PLEASANTVILLE — Bill Rickert, a 30-year employee at the Atlantic City Expressway, remembers how snowplow crews used to rush haphazardly out on the toll road to battle the storms.

“In the old days, you would just go out there and ride around,” said Rickert, a former snowplow driver who now serves as lead maintenance foreman for the expressway.

Although plowing and salting remain staples for snow removal on the expressway, road crews are supplementing the old-fashioned methods with an array of sophisticated weather technology to improve their response to storms. This winter’s unusually harsh weather has made the high-tech aids as important as ever.

A fiber-optic network ties together all of the weather stations, road sensors and computer software that provide a snapshot of storm conditions along the entire expressway.

Jim Sullivan, deputy director of engineering and operations for the South Jersey Transportation Authority, the expressway’s operating agency, said the technology eliminates a lot of the guess work and ultimately makes things safer for motorists.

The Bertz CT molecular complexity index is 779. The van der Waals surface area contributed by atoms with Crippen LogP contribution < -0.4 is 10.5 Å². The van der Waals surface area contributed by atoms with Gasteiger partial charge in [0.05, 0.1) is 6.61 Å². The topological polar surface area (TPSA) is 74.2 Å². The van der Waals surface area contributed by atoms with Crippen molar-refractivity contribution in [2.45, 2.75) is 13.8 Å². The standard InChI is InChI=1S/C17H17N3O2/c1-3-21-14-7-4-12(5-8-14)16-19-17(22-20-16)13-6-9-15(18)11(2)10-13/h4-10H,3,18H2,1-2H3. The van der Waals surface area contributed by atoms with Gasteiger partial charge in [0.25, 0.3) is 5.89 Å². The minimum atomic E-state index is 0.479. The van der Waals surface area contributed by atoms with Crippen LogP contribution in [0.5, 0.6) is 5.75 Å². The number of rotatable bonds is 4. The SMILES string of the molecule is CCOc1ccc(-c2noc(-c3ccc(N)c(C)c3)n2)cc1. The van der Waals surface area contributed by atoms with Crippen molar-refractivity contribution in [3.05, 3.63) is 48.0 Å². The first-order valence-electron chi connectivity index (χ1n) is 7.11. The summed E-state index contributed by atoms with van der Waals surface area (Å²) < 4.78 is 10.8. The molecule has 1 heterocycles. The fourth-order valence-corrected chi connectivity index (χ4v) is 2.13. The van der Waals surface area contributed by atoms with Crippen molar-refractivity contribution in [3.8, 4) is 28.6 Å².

Rickert added that snowplow crews no longer blindly venture out on the expressway, hoping to find the brunt of the storm along a 47-mile road that stretches east-west across southern New Jersey.

“Instead of just riding around, it’s just so much easier to punch up the temperatures and other conditions (on a computer). That way, you know exactly what is out there and how to make the right decisions when it’s time to go,” Rickert said. “This is a lot more advanced.”